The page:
Stockpile Distribution Etiquette

My recent post about working the drug store games attracted a very thoughtful and relevant comment from one of my readers:

The down side [of bargain-hunting] is that as much as [my mother] loves a bargain, she looks for things not only for herself, but for everyone who lives close enough to her for her to give things to them. It drives my brothers crazy, because there comes a point at which her bargains– even the food ones– are junk coming into the house that they need to get rid of or find a place for. I’m glad that I don’t live close enough to her for her to be foisting so much stuff off on me. As it is, she’s sent me a few boxes of things that–yes, they’ll be useful eventually, but I didn’t really want them at that moment. It’s not always a bonus. Even if you’ll eventually use 10 bottles of glass cleaner, you only need one for now. The other 9 are a pain if you don’t have space for them. And sometimes, the reason a person doesn’t have an item is because he or she doesn’t really want to have it. Cost isn’t a factor– desire is.

I’m not saying that your family isn’t grateful and I’m not saying that you (or my mother, for that matter) shouldn’t enjoy what you do. I’m just saying that as a sometimes recipient and as a sibling of more-frequent recipients, there are times when “take it, it was free!” or “here, it was a bargain!” can be a nuisance.

Actually, I’ve never been on the receiving end of this kind of behavior so I can’t relate perfectly. However, I have had friends who would, for example, get tired of a hair product when only 1/4 of the way through it and foist it on me with “we have the same hair type, you’ll love this”. I’d have folks clean out their closets and make like they were being wonderfully generous by giving me the dusty, unwanted crap that they never found a use for.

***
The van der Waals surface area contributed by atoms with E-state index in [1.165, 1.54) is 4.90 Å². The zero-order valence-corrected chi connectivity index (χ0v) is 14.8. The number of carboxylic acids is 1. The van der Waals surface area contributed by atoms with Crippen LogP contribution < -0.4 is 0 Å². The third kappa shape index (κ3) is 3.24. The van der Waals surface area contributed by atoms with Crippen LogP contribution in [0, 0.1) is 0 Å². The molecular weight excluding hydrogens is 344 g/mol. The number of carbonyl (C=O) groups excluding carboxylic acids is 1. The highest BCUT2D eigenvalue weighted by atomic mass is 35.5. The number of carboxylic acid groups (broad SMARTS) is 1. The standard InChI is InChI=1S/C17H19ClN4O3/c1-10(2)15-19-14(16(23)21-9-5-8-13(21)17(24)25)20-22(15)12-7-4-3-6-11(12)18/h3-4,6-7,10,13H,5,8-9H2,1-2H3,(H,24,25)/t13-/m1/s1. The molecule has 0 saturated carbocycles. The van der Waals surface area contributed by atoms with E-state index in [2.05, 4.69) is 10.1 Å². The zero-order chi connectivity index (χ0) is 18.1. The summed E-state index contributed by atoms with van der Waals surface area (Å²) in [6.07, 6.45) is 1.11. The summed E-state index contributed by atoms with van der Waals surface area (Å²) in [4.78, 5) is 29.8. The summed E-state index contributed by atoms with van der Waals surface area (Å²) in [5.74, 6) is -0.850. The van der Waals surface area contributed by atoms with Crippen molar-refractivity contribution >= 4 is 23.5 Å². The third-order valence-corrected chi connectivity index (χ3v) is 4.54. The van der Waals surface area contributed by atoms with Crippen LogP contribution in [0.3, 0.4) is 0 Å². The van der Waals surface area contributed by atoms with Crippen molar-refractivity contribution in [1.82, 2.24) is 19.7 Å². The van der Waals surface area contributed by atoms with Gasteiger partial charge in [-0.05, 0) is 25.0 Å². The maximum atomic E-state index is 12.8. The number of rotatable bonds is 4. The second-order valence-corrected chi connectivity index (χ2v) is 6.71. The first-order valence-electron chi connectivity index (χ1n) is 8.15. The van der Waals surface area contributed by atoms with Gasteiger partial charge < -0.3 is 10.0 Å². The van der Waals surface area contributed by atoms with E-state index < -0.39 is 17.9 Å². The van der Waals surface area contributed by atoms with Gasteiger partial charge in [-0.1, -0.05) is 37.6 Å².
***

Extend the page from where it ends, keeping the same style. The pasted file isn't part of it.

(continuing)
I caught myself going down this road early on and changed my behavior. I went CVSing with a friend who appreciates a good deal, and I got 2 bottles of contact lens solution as a “money-maker”. Well, it takes me a long time to get through a whole bottle of contact lens solution, so I gave her the other one. She started to explain that it’s not the brand she prefers and then just shut up and took it. To this day, I’m not sure if she took it because (a) it’s hard to turn away “free”, (b) she re-thought her brand loyalty and realized it wasn’t that important to her, or (c) it would make me happy. So here’s what I’ve done to make sure I don’t annoy the people I distribute my freebies to:

Mom:  She’s with me for a lot of my shopping. I spread it all out before packing it up to bring back to NYC, and she takes what she wants. We occasionally come to blows over brownie mix.

Sisters:  In addition to their silly-but-useful “color boxes” that I’m preparing for Christmas, I set aside anything I know they use. Or more accurately, anything our mom knows they use – the woman has a shopping list in her head for each of us. When she doesn’t know, she defaults back to what we liked/used in 1985.